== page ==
Part Four: In-Depth Look at PAM Controls for DFARS Requirements

By Eric Noonan • October 24, 2016

As part of an ongoing series on using privileged account management solutions to meet DFARS requirements, CyberSheath’s security consultants have explored technical controls in great detail, providing readers with real-world applications that make a meaningful impact. This week CyberSheath continues to explore NIST control 800-171, “separate the duties of individuals to reduce the risk of malevolent activity without collusion”.

Privileged account management solutions are valuable tools to meet the following NIST 800-171 controls:

  1. NIST 800-171 3.1.1 Limit information system access to authorized users, processes acting on behalf of authorized users, or devices (including other information systems).
  2. NIST 800-171 3.1.2 Limit information system access to the types of transactions and functions that authorized users are permitted to execute.
  3. NIST 800-171 3.1.7 Prevent non-privileged users from executing privileged functions and audit the execution of such functions.
  4. NIST 800-171 3.1.4 Separate the duties of individuals to reduce the risk of malevolent activity without collusion.
  5. NIST 800-171 3.1.5 Employ the principle of least privilege, including for specific security functions and privileged accounts.
  6. NIST 800-171 3.1.6 Use non-privileged accounts or roles when accessing nonsecurity functions.
  7. NIST 800-171 3.5.3 Use multifactor authentication for local and network access to privileged accounts and for network access to non-privileged accounts.
  8. NIST 800-171 3.5.4 Employ replay-resistant authentication mechanisms for network access to privileged and nonprivileged accounts.

The fourth control, 3.1.4, is to “separate the duties of individuals to reduce the risk of malevolent activity without collusion”. In layman’s terms, organizations must segregate the duties and tasks that employees complete in order to minimize the chance that they could purposely plan and execute malicious activities.

Real-world examples of this scenario include ensuring an application development team does not have access to production code or compartmentalizing the information individuals on a team have access to, ensuring no one individual has access to everything. Separation of duties would prevent individuals from maliciously impacting production code or limit the fallout of an insider threat.

A privileged account management solution like CyberArk allows organizations to provision access to applications, operating systems, databases and many other devices through the use of the Enterprise Password Vault. Organizations can create a purpose built shared accounts for applications, systems, databases, etc., and grant access to those specific accounts based on the separation of duties. That way, when contractor one needs to access information, they use the shared account they have been provisioned access to, and contractor two uses a different account.

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Before a contractor can even check out a credential, organizations have the ability to implement account access workflows. This workflow can require contractors to fill out a form that specifies a reason for access, how many times they will be accessing it, and the time frame they will access it. When the form is submitted, an authorized individual like a manager can approve the request, giving the contractor access to the password. This feature is called Dual Control, and by using this feature, organizations can ensure that managers or authorized individuals can grant access for specific duties or functions. Dual Control can be configured so that authorized individuals are only able to approve, but not access the account, ensuring separation of duties between roles. Dual Control can also be configured so that teammates can approve other teammate’s access ensuring that at least two people are aware of account access. This entire request and approval process leaves a full tamper-proof audit trail.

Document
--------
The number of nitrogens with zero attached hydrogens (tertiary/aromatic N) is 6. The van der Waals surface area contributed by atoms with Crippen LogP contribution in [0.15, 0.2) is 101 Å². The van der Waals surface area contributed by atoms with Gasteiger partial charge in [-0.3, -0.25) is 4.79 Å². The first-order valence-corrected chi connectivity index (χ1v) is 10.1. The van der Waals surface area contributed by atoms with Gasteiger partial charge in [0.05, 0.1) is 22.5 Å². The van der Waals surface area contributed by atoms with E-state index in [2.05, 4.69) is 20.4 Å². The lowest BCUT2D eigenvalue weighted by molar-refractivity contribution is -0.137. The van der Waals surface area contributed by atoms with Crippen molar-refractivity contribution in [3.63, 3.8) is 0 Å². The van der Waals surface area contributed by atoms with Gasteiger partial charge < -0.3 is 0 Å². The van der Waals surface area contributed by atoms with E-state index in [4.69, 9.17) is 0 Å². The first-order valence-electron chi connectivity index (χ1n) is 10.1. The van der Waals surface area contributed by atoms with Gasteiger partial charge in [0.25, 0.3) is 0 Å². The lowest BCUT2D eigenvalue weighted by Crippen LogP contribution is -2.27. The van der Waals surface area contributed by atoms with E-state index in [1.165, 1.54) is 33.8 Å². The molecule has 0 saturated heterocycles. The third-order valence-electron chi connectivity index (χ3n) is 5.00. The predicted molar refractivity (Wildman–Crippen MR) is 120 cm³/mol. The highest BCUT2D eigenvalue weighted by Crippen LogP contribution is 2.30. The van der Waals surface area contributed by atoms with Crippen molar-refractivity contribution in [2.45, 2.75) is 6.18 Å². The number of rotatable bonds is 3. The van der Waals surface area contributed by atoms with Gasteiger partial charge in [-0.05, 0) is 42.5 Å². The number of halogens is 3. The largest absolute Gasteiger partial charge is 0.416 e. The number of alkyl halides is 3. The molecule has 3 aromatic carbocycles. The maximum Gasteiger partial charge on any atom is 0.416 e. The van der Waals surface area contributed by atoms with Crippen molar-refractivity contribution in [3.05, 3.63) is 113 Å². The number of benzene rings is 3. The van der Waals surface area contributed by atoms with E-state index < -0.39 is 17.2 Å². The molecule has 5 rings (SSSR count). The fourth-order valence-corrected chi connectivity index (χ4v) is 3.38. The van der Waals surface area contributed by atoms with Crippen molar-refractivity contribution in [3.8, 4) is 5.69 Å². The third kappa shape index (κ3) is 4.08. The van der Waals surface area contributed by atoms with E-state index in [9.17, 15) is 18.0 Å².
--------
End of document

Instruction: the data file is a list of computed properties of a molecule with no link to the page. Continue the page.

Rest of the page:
To further ensure that malicious activity is not taking place, organizations can implement a policy of “one-time-use” passwords, where after a given time period (say 24 hours for example) the password will be changed automatically. In combination with the CyberArk Privileged Threat Analytics (PTA) tool, organizations can detect suspicious credential activity usage, trigger an alert and automatically respond to the unauthorized access in real-time. For example, if contractor #1 normally uses an account between a certain time period or location, using that credential outside of the normal baseline would trigger an alert and response.

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CyberSheath’s implementation engineers and security consultants have real-world experience assisting organizations to fulfill their DFARS and privileged account management needs. Download our security assessment datasheet to learn more about how CyberSheath can help your organization get ahead with privileged account management. Subscribe to our email updates to stay up to date with our DFARS series and other security posts.

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